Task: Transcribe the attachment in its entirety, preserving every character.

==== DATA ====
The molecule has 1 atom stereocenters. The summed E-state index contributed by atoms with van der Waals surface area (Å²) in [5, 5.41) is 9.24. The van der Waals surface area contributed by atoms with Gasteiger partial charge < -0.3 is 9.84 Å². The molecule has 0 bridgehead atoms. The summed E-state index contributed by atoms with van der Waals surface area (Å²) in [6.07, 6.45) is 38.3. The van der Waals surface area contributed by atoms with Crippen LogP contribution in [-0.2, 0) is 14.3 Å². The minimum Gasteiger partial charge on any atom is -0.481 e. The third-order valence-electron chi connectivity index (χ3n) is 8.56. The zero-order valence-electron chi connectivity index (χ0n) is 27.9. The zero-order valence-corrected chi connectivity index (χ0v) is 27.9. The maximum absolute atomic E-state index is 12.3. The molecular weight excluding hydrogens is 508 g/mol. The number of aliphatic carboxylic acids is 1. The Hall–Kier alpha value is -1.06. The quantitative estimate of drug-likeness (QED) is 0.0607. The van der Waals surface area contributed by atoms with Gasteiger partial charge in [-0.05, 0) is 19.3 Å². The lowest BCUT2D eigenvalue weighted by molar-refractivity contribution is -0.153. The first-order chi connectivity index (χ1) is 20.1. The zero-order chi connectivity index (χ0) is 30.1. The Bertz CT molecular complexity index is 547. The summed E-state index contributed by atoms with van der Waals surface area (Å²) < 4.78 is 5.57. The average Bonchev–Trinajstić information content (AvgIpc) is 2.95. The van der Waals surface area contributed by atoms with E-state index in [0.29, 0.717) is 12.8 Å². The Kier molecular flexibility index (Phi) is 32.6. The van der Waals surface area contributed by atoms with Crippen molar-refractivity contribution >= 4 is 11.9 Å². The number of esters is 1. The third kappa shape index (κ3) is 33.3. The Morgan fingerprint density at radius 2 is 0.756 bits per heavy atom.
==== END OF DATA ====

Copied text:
The molecule has 1 atom stereocenters. The summed E-state index contributed by atoms with van der Waals surface area (Å²) in [5, 5.41) is 9.24. The van der Waals surface area contributed by atoms with Gasteiger partial charge < -0.3 is 9.84 Å². The molecule has 0 bridgehead atoms. The summed E-state index contributed by atoms with van der Waals surface area (Å²) in [6.07, 6.45) is 38.3. The van der Waals surface area contributed by atoms with Crippen LogP contribution in [-0.2, 0) is 14.3 Å². The minimum Gasteiger partial charge on any atom is -0.481 e. The third-order valence-electron chi connectivity index (χ3n) is 8.56. The zero-order valence-electron chi connectivity index (χ0n) is 27.9. The zero-order valence-corrected chi connectivity index (χ0v) is 27.9. The maximum absolute atomic E-state index is 12.3. The molecular weight excluding hydrogens is 508 g/mol. The number of aliphatic carboxylic acids is 1. The Hall–Kier alpha value is -1.06. The quantitative estimate of drug-likeness (QED) is 0.0607. The van der Waals surface area contributed by atoms with Gasteiger partial charge in [-0.05, 0) is 19.3 Å². The lowest BCUT2D eigenvalue weighted by molar-refractivity contribution is -0.153. The first-order chi connectivity index (χ1) is 20.1. The zero-order chi connectivity index (χ0) is 30.1. The Bertz CT molecular complexity index is 547. The summed E-state index contributed by atoms with van der Waals surface area (Å²) < 4.78 is 5.57. The average Bonchev–Trinajstić information content (AvgIpc) is 2.95. The van der Waals surface area contributed by atoms with E-state index in [0.29, 0.717) is 12.8 Å². The Kier molecular flexibility index (Phi) is 32.6. The van der Waals surface area contributed by atoms with Crippen molar-refractivity contribution >= 4 is 11.9 Å². The number of esters is 1. The third kappa shape index (κ3) is 33.3. The Morgan fingerprint density at radius 2 is 0.756 bits per heavy atom.